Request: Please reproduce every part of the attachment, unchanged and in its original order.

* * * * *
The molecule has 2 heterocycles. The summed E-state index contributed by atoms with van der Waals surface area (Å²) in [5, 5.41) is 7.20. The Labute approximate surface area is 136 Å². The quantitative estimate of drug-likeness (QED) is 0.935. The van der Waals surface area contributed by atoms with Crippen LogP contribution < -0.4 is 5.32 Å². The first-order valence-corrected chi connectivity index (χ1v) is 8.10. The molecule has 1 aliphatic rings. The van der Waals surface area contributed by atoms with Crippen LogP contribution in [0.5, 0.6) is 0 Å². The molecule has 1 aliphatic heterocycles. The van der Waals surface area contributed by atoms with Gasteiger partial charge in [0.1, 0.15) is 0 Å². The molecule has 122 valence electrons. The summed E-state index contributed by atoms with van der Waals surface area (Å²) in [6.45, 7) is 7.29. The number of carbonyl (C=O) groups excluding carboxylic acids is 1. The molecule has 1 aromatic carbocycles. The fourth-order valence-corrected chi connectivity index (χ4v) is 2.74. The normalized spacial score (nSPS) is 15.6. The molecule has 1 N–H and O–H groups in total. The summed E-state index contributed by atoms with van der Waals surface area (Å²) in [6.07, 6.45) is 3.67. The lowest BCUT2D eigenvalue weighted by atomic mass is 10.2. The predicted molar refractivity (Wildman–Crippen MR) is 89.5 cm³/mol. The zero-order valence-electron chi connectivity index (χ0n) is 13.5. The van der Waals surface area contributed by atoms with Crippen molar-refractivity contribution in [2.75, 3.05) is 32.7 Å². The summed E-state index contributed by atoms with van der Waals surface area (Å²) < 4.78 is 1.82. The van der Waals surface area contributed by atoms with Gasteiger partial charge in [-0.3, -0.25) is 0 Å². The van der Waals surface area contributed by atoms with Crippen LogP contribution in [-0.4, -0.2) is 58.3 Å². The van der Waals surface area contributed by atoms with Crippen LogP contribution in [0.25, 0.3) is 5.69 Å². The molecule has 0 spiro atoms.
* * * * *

The molecule has 2 heterocycles. The summed E-state index contributed by atoms with van der Waals surface area (Å²) in [5, 5.41) is 7.20. The Labute approximate surface area is 136 Å². The quantitative estimate of drug-likeness (QED) is 0.935. The van der Waals surface area contributed by atoms with Crippen LogP contribution < -0.4 is 5.32 Å². The first-order valence-corrected chi connectivity index (χ1v) is 8.10. The molecule has 1 aliphatic rings. The van der Waals surface area contributed by atoms with Crippen LogP contribution in [0.5, 0.6) is 0 Å². The molecule has 1 aliphatic heterocycles. The van der Waals surface area contributed by atoms with Gasteiger partial charge in [0.1, 0.15) is 0 Å². The molecule has 122 valence electrons. The summed E-state index contributed by atoms with van der Waals surface area (Å²) in [6.45, 7) is 7.29. The number of carbonyl (C=O) groups excluding carboxylic acids is 1. The molecule has 1 aromatic carbocycles. The fourth-order valence-corrected chi connectivity index (χ4v) is 2.74. The normalized spacial score (nSPS) is 15.6. The molecule has 1 N–H and O–H groups in total. The summed E-state index contributed by atoms with van der Waals surface area (Å²) in [6.07, 6.45) is 3.67. The lowest BCUT2D eigenvalue weighted by atomic mass is 10.2. The predicted molar refractivity (Wildman–Crippen MR) is 89.5 cm³/mol. The zero-order valence-electron chi connectivity index (χ0n) is 13.5. The van der Waals surface area contributed by atoms with Crippen molar-refractivity contribution in [2.75, 3.05) is 32.7 Å². The summed E-state index contributed by atoms with van der Waals surface area (Å²) < 4.78 is 1.82. The van der Waals surface area contributed by atoms with Gasteiger partial charge in [-0.3, -0.25) is 0 Å². The van der Waals surface area contributed by atoms with Crippen LogP contribution in [-0.4, -0.2) is 58.3 Å². The van der Waals surface area contributed by atoms with Crippen LogP contribution in [0.25, 0.3) is 5.69 Å². The molecule has 0 spiro atoms.